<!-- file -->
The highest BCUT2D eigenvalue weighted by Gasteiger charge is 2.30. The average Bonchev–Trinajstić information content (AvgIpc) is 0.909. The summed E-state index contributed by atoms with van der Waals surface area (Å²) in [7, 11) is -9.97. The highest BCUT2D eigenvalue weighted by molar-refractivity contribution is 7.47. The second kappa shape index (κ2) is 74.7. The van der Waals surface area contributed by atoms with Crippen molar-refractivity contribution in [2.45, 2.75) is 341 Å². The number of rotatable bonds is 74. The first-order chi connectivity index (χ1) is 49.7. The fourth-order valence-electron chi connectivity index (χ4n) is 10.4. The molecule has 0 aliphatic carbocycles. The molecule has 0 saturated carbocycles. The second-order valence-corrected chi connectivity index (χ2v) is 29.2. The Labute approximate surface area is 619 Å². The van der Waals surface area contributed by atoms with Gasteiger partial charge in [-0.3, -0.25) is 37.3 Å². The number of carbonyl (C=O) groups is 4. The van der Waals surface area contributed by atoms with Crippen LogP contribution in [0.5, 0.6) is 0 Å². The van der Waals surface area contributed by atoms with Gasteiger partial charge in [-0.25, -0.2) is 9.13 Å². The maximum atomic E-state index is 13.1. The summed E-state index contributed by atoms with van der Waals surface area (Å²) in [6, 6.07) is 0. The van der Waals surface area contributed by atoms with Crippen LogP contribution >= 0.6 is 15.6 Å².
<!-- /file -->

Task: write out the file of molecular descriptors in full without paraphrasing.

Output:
The highest BCUT2D eigenvalue weighted by Gasteiger charge is 2.30. The average Bonchev–Trinajstić information content (AvgIpc) is 0.909. The summed E-state index contributed by atoms with van der Waals surface area (Å²) in [7, 11) is -9.97. The highest BCUT2D eigenvalue weighted by molar-refractivity contribution is 7.47. The second kappa shape index (κ2) is 74.7. The van der Waals surface area contributed by atoms with Crippen molar-refractivity contribution in [2.45, 2.75) is 341 Å². The number of rotatable bonds is 74. The first-order chi connectivity index (χ1) is 49.7. The fourth-order valence-electron chi connectivity index (χ4n) is 10.4. The molecule has 0 aliphatic carbocycles. The molecule has 0 saturated carbocycles. The second-order valence-corrected chi connectivity index (χ2v) is 29.2. The Labute approximate surface area is 619 Å². The van der Waals surface area contributed by atoms with Gasteiger partial charge in [-0.3, -0.25) is 37.3 Å². The number of carbonyl (C=O) groups is 4. The van der Waals surface area contributed by atoms with Crippen LogP contribution in [0.5, 0.6) is 0 Å². The van der Waals surface area contributed by atoms with Gasteiger partial charge in [-0.25, -0.2) is 9.13 Å². The maximum atomic E-state index is 13.1. The summed E-state index contributed by atoms with van der Waals surface area (Å²) in [6, 6.07) is 0. The van der Waals surface area contributed by atoms with Crippen LogP contribution >= 0.6 is 15.6 Å².